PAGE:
Nearly two million deaths later, the pandemic is still thriving, with new variants again prompting governments from Israel to Australia to impose lockdowns, curfews and restrictions -- even with mass inoculation drives underway.
UK Health Secretary Matt Hancock said Sunday that every adult in Britain will be offered a jab by autumn, with officials vaccinating 200,000 people daily in a race to meet a target of 15 million of the most vulnerable by mid-February.
The vaccine drive comes as Britain recorded another 1,035 fatalities from the virus, bringing its deaths to nearly 81,000, one of the highest tolls in Europe.
Soaring cases are forcing UK medical chiefs to try to prevent hospitals from being overwhelmed and the government to reinforce its campaign for people to abide by stay-at-home orders.
"Of course we are all tired of restrictions, but we must find the collective strength to get through this critical stage and save as many lives as we can," England's Chief Medical Officer Chris Whitty wrote in the Sunday Times.
Germany topped 40,000 fatalities on Sunday, the centre for disease control announced.
Chancellor Merkel warned in a weekly video message that the country had yet to feel the full impact of socialising over the Christmas and New Year.
The coming weeks will be "the hardest phase of the pandemic" so far, she said, with hospitals stretched to their limits. More than 1.9 million people have been infected so far, with almost 17,000 new cases in Germany since Saturday.
Belgium also passed a significant threshold Sunday, topping 20,000 deaths, more than half in retirement care homes, health officials said.
-- Vaccine examples --
With vaccines deemed the only way to end to the health crisis, governments across the globe are ramping up inoculations while being forced to reintroduce economically painful shutdowns and restrictions to curb the virus spread.
Pope Francis and Britain's Queen Elizabeth became the latest high-profile figures to join the global vaccination campaign as officials try to overcome scepticism over jabs developed in record time.
Pope Francis urged people to get the vaccination and said he would be inoculated himself next week when the Vatican begins its campaign, while denouncing opposition to the jab.
"There is a suicidal denial which I cannot explain, but today we have to get vaccinated," the pontiff told Canale 5 in an interview broadcast Sunday.
Britain's Queen Elizabeth II and her husband Prince Philip received their Covid-19 vaccinations on Saturday, said Buckingham Palace.
Countries worldwide are following suit with coronavirus shots approved including those by Pfizer-BioNTech and US firm Moderna and domestically made jabs from Russia and China.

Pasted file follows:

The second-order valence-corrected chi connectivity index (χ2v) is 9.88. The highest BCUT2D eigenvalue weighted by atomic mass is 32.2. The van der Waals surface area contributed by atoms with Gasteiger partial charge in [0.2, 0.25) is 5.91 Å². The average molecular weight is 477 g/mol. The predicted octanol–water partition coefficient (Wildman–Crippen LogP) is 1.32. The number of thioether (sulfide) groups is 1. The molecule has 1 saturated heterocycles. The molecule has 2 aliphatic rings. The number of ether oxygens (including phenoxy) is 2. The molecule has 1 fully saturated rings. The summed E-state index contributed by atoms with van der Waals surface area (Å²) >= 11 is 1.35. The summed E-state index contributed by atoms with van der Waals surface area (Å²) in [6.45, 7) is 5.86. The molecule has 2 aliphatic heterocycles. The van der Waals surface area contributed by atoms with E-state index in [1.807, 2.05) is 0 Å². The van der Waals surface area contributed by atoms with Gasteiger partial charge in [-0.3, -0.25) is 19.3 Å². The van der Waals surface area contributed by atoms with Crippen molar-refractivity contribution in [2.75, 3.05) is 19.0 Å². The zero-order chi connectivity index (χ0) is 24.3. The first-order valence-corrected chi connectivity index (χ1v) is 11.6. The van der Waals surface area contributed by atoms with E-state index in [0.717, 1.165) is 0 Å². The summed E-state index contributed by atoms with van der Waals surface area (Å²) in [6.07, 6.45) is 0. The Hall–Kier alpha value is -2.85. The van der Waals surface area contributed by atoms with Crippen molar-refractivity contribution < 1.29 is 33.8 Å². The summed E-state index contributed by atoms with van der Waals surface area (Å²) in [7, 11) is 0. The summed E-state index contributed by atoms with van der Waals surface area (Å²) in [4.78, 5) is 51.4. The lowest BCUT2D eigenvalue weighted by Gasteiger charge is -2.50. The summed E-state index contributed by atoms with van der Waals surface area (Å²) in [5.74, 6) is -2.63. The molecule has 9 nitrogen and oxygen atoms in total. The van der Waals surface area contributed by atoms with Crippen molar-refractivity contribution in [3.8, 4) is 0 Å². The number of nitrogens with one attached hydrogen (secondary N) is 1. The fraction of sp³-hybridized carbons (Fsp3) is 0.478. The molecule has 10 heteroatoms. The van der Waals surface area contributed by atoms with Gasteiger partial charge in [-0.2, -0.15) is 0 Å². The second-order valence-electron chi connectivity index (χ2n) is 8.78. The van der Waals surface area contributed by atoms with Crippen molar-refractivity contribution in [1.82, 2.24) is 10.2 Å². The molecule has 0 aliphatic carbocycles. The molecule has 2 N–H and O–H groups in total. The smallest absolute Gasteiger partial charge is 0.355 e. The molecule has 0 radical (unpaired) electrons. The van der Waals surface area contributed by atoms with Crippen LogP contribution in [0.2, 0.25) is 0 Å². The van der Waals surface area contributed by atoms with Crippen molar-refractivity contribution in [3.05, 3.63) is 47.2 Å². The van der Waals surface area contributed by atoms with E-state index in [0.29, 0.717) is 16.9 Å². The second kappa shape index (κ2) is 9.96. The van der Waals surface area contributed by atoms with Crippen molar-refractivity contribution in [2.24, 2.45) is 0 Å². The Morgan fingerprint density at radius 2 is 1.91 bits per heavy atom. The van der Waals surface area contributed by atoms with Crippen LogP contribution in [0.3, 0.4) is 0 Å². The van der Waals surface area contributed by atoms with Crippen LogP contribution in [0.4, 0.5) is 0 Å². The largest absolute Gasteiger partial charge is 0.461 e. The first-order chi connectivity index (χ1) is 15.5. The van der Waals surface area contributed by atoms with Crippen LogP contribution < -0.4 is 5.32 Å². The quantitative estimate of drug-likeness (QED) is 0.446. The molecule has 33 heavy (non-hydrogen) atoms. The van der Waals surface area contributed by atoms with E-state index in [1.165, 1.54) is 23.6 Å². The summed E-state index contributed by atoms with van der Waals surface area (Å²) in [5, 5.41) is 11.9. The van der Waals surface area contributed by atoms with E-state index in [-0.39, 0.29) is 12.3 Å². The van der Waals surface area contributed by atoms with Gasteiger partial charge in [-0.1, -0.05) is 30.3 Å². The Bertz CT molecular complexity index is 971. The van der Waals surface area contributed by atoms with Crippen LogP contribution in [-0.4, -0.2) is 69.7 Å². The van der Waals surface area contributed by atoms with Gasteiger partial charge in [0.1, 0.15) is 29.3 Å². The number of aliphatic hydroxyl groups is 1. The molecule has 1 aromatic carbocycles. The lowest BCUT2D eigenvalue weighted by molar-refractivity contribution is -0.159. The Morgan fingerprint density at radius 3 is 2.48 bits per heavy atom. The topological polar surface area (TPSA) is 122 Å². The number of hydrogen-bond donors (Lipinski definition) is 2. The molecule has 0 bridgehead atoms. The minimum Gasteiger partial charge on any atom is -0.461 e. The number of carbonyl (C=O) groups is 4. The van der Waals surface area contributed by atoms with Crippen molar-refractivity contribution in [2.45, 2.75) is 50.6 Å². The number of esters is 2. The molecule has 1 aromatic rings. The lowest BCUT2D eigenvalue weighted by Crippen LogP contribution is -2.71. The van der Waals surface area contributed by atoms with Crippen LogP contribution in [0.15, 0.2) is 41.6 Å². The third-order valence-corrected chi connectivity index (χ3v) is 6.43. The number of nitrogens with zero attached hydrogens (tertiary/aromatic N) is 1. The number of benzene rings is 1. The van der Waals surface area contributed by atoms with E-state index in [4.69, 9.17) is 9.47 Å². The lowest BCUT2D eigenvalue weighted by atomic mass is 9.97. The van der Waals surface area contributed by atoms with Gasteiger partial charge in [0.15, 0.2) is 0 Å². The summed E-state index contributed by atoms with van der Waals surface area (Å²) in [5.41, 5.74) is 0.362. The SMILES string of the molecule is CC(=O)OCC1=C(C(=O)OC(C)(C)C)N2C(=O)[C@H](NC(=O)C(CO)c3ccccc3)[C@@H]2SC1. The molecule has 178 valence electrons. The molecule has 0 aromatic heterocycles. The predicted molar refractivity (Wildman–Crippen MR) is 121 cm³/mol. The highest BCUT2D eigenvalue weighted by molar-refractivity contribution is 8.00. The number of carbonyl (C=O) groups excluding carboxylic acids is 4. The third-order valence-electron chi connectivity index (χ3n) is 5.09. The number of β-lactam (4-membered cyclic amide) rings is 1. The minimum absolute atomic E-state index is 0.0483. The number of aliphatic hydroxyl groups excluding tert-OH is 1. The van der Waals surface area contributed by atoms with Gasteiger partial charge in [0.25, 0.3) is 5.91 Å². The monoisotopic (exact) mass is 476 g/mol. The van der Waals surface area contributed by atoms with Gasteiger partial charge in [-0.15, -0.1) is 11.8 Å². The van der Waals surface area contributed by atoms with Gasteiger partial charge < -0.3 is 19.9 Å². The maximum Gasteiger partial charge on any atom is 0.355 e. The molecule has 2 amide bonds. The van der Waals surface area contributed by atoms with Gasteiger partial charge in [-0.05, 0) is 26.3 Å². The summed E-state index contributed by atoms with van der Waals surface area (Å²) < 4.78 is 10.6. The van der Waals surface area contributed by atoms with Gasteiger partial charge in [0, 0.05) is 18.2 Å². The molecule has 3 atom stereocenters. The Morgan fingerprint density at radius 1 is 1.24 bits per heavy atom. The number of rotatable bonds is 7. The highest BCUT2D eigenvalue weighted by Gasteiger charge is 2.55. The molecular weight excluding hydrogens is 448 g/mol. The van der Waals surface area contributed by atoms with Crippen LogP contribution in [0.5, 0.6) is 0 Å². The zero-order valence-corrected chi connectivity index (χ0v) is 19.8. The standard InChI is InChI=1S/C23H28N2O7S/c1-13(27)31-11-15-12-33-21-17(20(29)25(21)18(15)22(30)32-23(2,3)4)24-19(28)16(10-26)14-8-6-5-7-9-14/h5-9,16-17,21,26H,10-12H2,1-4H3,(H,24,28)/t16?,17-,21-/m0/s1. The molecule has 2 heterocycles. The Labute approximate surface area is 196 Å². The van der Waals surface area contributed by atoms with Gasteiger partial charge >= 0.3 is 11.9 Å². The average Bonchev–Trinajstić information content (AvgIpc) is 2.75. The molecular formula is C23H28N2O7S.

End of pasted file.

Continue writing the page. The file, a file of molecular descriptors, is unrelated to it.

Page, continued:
India will launch one of the world's most ambitious coronavirus free vaccination drives next Saturday, aiming to reach 300 million people by July, Prime Minister Narendra Modi said.
Cuba said it would test its most advanced Covid vaccine candidate in Iran, after Tehran banned the import of already-proven US and British-produced vaccines.
- Tighter restrictions -
While more vaccine programmes start up, governments are being forced to reintroduce restrictions that helped slow the spread of the virus last year, but badly disrupted their economies.
Israel on Sunday began its first work week since new restrictions were imposed to tighten the third national coronavirus lockdown, which was declared last month.
Schools that had remained open during the first phase of the lockdown have now been closed following a spike in cases.
All non-essential businesses have also been shut and an increased police deployment was enforcing a ban against people from venturing more than 1,000 metres from their homes, unless they are seeking medical care or buying essential goods, among other exceptions.
France was to extend its Covid-19 curfews to a further eight departments on Sunday and the Canadian province of Quebec also started an overnight curfew.
On Saturday the streets of Brisbane, Australia were also quiet as its more than two million residents were ordered back into lockdown after authorities detected a single infection of the new strain from Britain.
This story has been published from a wire agency feed without modifications to the text.
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